VNA to see budget cuts

Organization unsure of implications on programs


— The Northwest Colorado Visiting Nurse Association, like many public health agencies in the county and across the state, is bracing for looming state and federal cuts to its budget.

The organization stands to lose about $250,000 in state and federal funding.

But the VNA does not yet know the full implications of budget cuts to its ability to provide services to infants, children and the elderly in Northwest Colorado.

The Routt County Board of Commissioners agreed Monday to soften the financial blow by including $175,000 for the VNA in its proposed 2003 budget.

The county gave the VNA $134,000 in 2002.

State and federal cutbacks have intensified local agencies' and human service programs' need for help.

"We would not be here if the state and feds had not pulled the rug out from under us," VNA Director Sue Birch told the county commissioners.

VNA representatives could only speculate this summer about the effect of budget cuts on its programs, and county commissioners requested a better picture of the fiscal impact.

Birch and fiscal consultant Ed Anderson offered a clearer picture of the impact Monday.

"We've done everything in our power to run as lean as possible," Birch said.

But a tightened belt may not prevent the elimination of some public health services.

"We're not seeing that there is a lot (of money) there," Anderson said.

The VNA has identified several programs that could fold should it lack the means to fund them.

The list includes early periodic screening, diagnosis and treatment, prenatal services, well child and home-based care for the elderly.

Birch stressed none of the listed programs was in current danger of elimination. The VNA would continue to meet demand for its services as best it could because it does not want to see any of its programs go, she said.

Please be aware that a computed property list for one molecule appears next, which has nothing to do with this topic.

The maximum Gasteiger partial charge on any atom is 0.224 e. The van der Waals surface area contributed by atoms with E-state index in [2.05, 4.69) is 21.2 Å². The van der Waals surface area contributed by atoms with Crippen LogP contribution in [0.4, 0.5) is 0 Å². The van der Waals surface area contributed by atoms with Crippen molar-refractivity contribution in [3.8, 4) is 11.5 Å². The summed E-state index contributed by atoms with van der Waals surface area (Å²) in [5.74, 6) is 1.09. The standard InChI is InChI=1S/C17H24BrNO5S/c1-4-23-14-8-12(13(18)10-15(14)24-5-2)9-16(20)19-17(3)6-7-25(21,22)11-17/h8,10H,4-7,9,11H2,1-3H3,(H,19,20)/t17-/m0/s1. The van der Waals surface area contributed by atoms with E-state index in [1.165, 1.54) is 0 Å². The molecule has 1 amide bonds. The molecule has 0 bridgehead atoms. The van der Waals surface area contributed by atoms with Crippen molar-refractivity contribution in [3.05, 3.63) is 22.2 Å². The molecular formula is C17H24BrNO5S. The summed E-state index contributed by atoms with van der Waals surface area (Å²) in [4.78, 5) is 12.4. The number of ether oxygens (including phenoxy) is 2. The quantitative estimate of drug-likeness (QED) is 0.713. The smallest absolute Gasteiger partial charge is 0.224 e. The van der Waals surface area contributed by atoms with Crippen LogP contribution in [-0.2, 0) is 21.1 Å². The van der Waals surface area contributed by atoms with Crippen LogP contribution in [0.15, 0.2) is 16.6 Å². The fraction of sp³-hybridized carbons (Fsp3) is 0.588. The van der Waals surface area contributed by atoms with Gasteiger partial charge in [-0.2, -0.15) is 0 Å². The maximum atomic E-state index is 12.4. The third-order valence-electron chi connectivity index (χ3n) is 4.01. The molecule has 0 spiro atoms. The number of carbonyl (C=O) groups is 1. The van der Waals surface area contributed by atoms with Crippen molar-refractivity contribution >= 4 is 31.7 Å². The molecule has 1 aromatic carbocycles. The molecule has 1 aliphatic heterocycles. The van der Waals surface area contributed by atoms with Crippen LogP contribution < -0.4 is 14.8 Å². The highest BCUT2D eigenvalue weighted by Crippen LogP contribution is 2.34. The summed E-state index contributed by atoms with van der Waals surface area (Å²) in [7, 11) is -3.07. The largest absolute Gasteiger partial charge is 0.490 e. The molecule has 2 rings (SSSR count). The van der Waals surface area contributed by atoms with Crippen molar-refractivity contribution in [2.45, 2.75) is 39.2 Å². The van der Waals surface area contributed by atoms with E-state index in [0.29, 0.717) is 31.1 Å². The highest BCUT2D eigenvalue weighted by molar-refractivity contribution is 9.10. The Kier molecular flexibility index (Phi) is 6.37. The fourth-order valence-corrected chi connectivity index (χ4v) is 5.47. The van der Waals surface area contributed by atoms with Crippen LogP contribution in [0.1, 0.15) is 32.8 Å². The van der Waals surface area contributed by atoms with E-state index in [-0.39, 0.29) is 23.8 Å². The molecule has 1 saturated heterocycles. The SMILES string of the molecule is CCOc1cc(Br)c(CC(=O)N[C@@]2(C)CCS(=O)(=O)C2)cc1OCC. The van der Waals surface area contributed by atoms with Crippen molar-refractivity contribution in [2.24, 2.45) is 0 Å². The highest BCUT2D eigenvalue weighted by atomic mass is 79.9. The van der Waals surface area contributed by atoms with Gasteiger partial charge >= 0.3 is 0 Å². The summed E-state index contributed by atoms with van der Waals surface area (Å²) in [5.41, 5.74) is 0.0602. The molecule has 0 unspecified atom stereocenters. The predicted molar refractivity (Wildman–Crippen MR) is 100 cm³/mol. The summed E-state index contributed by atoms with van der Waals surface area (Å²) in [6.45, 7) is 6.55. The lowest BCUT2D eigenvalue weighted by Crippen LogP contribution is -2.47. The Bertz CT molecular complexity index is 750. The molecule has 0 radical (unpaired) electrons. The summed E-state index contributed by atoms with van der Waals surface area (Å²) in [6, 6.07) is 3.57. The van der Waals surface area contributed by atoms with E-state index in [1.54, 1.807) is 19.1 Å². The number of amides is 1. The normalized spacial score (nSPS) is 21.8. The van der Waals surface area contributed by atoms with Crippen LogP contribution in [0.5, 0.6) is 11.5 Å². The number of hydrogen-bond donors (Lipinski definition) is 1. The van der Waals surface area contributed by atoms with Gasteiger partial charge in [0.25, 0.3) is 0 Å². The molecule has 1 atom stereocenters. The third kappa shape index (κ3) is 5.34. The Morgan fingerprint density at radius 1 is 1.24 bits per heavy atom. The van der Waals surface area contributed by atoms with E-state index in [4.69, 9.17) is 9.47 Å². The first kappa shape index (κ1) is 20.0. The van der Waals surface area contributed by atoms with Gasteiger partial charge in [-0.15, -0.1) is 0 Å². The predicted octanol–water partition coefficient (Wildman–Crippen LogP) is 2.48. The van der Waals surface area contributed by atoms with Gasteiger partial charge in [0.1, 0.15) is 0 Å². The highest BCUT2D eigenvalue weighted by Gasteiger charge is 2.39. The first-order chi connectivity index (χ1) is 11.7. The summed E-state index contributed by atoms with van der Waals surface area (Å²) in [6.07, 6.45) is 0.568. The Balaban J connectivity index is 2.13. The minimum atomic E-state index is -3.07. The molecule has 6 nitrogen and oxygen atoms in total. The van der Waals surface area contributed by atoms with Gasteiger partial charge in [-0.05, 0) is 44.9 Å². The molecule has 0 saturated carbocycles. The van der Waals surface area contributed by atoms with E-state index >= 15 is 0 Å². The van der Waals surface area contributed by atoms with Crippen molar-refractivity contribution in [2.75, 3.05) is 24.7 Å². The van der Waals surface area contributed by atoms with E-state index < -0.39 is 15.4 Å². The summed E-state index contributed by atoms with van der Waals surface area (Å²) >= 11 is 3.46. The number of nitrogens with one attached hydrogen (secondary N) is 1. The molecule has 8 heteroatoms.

Home-based care for the elderly allows senior citizens to stay in their homes.

"It's one of those programs that if we don't do it, it doesn't get done," Birch said.

The loss of such a program would send home care service clients to nursing homes.

Nursing homes, however, are nearing capacity in Routt County, so the elderly would have to look elsewhere for nursing home vacancies, Birch said.

"We're not inclined to go that direction because it shifts people out of this valley," she said.

Ending prenatal care would hurt the future of the community, County Manager Tom Sullivan said.

The county commissioners agreed giving the VNA $175,000 in 2003 only postponed the larger problem of funding public health services.

"The bigger picture seems to be, 'What happens next year?'" County Commissioner Doug Monger said.

The VNA tried to recover some of the state and federal cuts this year. But relief for public health services took a back seat in the U.S. Congress to homeland security and talk of war with Iraq, Birch said.

She urged residents to contact their representatives about the need to restore lost funding to public health agencies.

Responsibility for public health and human services is shifting from the federal government to local government, and local governments must decide if they are willing to shoulder the costs, she said.

"We're trying to hold the line : but it's been pretty darn difficult," Birch said.


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